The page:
A second one, you guys have talked a bit about some of your more discretionary categories whether it's power toothbrush, OXICLEAN and I heard you mentioned you're launching a lower priced option on the power toothbrush. Are there other things like that we're going to see in some of those categories to help sustain consumption if you view the consumer spending continues to get worse?

Jim Craigie

I mean we have had a very strong focus on value part of our portfolio and in categories that we have premium production, like battery powered toothbrushes in that. We have launched more value-oriented new production and you, probably, will see that.

The ARM & HAMMER Essentials cleaners’ line is other great example. We've launched that new line. It’s a great new product and [worth] as well as the leading brands, but it's environmentally based. And when you buy the refills, it's 25% cheaper than the leading brands.

So we think it's a very smart strategy in this environment where the consumers are getting increasingly value-oriented. You'll see that from their panel changes and changing from the traditional retailers out there to the mass merchant channel.

We think that's a wave that's going to happen for a pretty considerable time in the future. And you are going to see probably a good number of our new products that has strong orientation to our value.

Andrew Sawyer - Goldman Sachs

Anything on the OXICLEAN side and I know you talked about laundry additives as a category where you feel like you have some discretionary exposure?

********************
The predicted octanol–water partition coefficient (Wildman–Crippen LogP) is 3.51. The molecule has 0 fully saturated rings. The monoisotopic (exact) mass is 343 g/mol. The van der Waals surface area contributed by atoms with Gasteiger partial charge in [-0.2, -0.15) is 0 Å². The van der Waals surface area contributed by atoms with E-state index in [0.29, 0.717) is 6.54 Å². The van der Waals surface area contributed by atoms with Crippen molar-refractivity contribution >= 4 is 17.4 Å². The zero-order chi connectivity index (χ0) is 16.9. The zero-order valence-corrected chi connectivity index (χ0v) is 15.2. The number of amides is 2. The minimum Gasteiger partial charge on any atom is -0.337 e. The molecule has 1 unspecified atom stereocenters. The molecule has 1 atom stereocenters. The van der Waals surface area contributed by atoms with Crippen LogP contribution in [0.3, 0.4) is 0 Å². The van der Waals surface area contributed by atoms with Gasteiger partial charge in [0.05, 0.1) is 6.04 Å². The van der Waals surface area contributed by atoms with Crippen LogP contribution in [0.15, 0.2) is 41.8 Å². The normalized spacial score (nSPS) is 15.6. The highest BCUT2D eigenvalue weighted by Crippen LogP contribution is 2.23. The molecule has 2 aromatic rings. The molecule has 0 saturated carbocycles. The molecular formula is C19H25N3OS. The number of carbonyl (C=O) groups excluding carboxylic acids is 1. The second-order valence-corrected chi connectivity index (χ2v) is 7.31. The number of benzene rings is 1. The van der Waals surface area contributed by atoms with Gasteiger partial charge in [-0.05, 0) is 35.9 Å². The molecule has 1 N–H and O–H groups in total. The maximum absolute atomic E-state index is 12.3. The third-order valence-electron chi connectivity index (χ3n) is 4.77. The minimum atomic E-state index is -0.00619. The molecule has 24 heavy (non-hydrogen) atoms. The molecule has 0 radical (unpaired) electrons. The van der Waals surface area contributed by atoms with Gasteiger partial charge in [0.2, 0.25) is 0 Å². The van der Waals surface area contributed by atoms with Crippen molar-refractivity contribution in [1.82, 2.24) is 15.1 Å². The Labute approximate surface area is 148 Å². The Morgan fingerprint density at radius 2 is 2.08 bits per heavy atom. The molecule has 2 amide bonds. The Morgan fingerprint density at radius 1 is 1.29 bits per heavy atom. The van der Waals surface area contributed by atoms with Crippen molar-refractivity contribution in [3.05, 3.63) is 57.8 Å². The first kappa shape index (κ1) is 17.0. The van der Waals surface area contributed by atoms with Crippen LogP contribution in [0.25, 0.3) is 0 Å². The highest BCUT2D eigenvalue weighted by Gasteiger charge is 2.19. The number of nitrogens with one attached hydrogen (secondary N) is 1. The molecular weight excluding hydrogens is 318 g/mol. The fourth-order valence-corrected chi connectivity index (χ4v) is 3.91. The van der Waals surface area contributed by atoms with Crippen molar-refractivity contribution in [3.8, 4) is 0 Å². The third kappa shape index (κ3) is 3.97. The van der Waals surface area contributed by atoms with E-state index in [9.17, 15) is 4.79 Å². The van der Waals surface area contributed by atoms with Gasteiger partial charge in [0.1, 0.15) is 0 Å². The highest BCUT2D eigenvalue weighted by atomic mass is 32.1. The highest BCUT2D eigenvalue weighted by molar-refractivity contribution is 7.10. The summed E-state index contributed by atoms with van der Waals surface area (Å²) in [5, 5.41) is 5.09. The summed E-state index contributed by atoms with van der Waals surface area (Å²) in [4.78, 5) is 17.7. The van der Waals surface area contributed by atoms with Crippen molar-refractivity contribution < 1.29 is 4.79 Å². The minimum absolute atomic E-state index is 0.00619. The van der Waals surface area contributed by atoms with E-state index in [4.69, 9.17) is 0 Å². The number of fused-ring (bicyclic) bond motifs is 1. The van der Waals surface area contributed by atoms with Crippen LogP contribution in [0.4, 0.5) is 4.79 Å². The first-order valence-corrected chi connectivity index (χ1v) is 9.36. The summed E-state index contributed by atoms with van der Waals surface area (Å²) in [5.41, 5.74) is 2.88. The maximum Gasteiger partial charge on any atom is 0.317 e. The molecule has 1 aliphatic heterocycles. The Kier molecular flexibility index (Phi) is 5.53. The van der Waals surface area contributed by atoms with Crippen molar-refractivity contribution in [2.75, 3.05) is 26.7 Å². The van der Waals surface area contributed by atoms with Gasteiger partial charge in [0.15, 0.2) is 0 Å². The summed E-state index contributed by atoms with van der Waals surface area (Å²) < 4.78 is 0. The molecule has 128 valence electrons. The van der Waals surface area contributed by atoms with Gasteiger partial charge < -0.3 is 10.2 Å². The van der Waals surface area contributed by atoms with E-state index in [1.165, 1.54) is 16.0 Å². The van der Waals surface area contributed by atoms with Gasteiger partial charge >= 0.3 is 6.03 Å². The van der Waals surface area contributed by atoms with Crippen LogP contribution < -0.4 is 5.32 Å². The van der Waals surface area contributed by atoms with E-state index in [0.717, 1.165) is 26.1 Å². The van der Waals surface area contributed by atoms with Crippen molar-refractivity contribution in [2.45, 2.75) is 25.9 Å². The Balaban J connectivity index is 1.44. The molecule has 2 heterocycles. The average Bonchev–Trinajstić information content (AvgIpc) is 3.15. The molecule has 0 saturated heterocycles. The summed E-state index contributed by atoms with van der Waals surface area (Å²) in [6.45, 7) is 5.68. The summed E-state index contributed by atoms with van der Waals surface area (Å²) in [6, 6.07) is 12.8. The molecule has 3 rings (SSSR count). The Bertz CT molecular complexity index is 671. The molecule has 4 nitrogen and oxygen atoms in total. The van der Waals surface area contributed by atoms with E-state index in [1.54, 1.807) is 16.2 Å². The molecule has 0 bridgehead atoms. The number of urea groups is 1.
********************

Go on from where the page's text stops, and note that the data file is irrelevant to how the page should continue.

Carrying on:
Jim Craigie

Nothing particularly in OXICLEAN additive. That is probably one of the most loyal from of all of our good businesses and we don't have anything in mind to my knowledge in line for a value offering on that business.

Andrew Sawyer - Goldman Sachs

Thank you very much guys.

Jim Craigie

Thank you everyone for taking the time today to talk to us the. Again, we're very proud of our Q3 results. We reaffirm our projection for the rest of the year and we're looking forward to very difficult 2009 business environment to continue to deliver the kind of business results we have in the past. If you have any questions, please give myself or Matt a call later today or whenever we end up. We thank you again. Goodbye.

Operator

Ladies and gentlemen, that concludes the presentation. Thank you for your participation.

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Source: Church & Dwight Co., Inc. Q3 2008 Earnings Call Transcript